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Religion, Religiosity and Secular Concerns

The God Market: How Globalisation Is Making India More Hindu by Meera Nanda; Random House India.


Religion, Religiosity and Secular Concerns

Gautam Navlakha

ifferent aspects of social life are increasingly becoming free of religious sanctions and taboos in India. At the same time concerted attempts to arrest the process of secularisation, especially in the domain of expression and speech, in the name of religious sensibilities, are also gathering ground. The most brazen example of the latter was made by the Sangh parivar during its anti-Babri Masjid campaign when it claimed that “faith was above the law”.

This contradiction, between secularisation of social life and making faith the basis of social discourse and public behaviour, is usually explained in a variety of ways. However, the role of the State, in encouraging this, has not been explored and contemporary instances of this are hardly commented upon. For instance, why did the Indian state promote the Amarnath pilgrimage in Jammu and Kashmir as a mark of patriotism and spirituality, in the midst of its brutal military suppression? There are other seamier sides of the nexus which remain unexplored, such as the link between the organisation Abhinav Bharat – accused of the Malegaon terror attack, a self-styled shankaracharya, an ashram, a Kashmirbased religious trust, a military school run by a right wing group, and retired or serving officers of armed forces and civil servants. Why is the role of temple trusts and ashrams as conduits for money laundering not being investigated? Apparently, there is greater political premium attached to chasing crooks across the border than for going after those on our side of the divide.

Accessing Unexplored Terrain

The great merit of the book under review is that it goes where few have bothered to go before and offers a framework to under stand the phenomenon of religiosity. In five chapters the author takes us through globalisation in India and links it

The God Market: How Globalisation Is Making India More Hindu by Meera Nanda; Random House India, 2009; pp 240, Rs 395.

to how the prospering Hindu middle class is taking to religion, making the “texture of public sphere…distinctively Hindu than ever before” (p 8). It explores the nexus between the State-Temple and Private Sector; how the successes of Indians abroad are perceived as a result of the “Great Hindu Mind”; and finally how the “god market has continued to boom under the peculiarly Indian brand of secularism” (p 9). Each chapter offers sharp insights which can, in themselves, become the subject matter of further research.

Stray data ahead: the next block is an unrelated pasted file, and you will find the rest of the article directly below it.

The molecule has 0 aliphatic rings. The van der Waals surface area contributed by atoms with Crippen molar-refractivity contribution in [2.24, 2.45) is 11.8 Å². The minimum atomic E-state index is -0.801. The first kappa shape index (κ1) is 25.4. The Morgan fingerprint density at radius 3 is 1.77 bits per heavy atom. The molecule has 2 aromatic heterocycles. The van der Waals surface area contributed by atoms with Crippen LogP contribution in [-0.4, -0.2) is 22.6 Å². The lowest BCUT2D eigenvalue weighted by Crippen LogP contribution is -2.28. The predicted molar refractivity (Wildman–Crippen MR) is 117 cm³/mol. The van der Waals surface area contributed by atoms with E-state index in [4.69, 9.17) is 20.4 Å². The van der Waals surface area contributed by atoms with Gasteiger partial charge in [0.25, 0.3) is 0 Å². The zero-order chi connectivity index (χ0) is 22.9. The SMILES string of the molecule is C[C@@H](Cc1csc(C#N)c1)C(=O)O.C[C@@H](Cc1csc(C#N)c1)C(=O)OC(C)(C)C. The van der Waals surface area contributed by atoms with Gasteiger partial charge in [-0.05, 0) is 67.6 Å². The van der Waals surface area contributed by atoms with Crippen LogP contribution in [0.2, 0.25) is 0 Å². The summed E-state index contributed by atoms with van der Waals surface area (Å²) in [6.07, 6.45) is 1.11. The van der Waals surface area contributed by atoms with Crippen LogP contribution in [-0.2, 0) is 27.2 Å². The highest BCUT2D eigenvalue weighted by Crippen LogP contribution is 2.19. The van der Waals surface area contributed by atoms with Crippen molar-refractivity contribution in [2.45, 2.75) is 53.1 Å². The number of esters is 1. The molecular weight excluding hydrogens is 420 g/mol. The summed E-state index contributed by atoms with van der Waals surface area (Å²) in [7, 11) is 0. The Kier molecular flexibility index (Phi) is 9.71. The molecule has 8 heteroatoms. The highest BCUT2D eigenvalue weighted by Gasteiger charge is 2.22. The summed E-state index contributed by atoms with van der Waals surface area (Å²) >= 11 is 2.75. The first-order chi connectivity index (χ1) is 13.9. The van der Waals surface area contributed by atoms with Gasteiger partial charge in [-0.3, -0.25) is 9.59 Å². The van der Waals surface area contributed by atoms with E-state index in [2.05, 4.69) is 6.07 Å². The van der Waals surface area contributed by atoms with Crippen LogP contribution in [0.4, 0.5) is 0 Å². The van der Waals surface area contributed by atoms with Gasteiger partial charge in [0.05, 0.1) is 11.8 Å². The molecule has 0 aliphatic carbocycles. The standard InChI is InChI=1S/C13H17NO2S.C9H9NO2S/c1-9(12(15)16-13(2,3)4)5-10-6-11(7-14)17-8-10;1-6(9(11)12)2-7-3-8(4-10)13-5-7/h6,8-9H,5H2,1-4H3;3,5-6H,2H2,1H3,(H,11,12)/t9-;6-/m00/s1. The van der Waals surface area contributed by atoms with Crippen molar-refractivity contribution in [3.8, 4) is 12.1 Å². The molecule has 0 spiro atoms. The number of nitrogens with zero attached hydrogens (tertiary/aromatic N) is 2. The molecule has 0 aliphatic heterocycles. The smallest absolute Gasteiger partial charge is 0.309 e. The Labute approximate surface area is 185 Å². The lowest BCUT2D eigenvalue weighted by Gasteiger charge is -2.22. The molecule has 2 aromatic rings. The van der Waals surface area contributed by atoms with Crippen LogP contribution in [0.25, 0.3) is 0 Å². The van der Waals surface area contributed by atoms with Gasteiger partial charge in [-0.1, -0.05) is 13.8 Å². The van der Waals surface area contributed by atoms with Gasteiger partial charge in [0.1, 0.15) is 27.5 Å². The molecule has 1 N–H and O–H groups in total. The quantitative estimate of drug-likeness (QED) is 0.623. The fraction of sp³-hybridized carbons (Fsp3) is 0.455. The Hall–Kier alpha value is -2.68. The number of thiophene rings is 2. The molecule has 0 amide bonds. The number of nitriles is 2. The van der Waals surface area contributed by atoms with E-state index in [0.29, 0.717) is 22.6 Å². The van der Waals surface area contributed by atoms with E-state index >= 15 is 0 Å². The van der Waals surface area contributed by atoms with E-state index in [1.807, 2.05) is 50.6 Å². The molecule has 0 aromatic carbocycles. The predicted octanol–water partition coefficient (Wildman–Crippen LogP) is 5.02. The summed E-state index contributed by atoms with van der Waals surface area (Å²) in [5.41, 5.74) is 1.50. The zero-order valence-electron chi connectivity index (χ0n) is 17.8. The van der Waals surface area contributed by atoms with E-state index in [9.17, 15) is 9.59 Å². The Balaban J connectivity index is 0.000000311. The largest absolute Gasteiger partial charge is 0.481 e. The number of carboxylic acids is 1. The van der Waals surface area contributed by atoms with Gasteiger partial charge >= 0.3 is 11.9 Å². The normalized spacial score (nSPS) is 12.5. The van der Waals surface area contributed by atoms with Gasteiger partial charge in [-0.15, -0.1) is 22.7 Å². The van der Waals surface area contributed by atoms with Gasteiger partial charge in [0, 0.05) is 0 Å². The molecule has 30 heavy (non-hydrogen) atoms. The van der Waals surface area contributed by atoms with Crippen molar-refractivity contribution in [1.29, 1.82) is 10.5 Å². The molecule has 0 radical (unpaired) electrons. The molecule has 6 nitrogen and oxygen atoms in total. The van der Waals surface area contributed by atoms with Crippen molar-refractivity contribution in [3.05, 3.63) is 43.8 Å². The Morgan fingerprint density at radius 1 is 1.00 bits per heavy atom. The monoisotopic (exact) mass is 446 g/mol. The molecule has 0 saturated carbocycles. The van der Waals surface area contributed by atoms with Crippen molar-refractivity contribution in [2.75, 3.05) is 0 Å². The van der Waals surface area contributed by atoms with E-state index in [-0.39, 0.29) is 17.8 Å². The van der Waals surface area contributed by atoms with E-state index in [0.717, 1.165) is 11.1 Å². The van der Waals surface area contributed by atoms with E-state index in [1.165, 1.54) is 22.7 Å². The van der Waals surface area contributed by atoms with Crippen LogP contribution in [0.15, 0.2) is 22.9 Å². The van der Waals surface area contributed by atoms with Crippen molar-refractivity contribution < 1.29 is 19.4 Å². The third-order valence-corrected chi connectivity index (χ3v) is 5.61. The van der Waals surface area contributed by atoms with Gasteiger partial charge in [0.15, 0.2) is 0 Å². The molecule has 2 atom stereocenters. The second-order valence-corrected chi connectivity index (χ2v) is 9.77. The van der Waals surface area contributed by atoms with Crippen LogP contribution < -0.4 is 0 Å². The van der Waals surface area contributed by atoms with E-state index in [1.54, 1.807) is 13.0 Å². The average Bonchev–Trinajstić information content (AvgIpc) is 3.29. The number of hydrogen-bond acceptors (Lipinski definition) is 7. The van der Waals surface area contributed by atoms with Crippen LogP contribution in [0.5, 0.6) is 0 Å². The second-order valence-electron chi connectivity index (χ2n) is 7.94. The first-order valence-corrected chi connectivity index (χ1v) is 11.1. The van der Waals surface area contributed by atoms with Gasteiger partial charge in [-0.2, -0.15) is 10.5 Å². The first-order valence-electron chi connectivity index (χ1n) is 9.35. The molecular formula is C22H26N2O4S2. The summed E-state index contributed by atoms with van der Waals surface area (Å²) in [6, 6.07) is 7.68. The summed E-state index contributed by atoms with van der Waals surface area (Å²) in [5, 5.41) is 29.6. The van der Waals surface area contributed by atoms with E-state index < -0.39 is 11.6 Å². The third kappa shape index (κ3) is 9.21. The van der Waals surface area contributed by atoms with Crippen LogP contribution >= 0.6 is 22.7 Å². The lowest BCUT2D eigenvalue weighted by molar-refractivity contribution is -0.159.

In the first chapter Nanda reminds us that the “devious genius of neoliberalism” is to combine “unconstrained market forces” with the desire for “freedom from unchecked state power and individual freedoms of thought and speech” (p 20). And that it “simultaneously celebrates individual freedom, and trivialises it by treating individual persons merely as economic agents who are only motivated by the pursuit of material gain” (ibid). She points out that growth in inequality which has accompanied economic liberalisation has belied promises of the “trickle down” theorists. Indeed she goes on to point out that the privatisation of the public sector assets was in part justified as providing resources for education and health. Instead what we have is that “education, especially higher education, has become one more reason which the State is disinvesting from, leaving the field open to private enterprise…” (p 47). In 2000 there were 21 privately-owned deemed universities whose numbers climbed to 70 in 2005 and to 117 in 2007! The number of private colleges shot up from 5,748 in 1990 to 16,865 in 2003 (p 49). She points out that by making education open to the private sector “while relaxing oversight on course content has created conditions for Hinduisation of education” (p 53).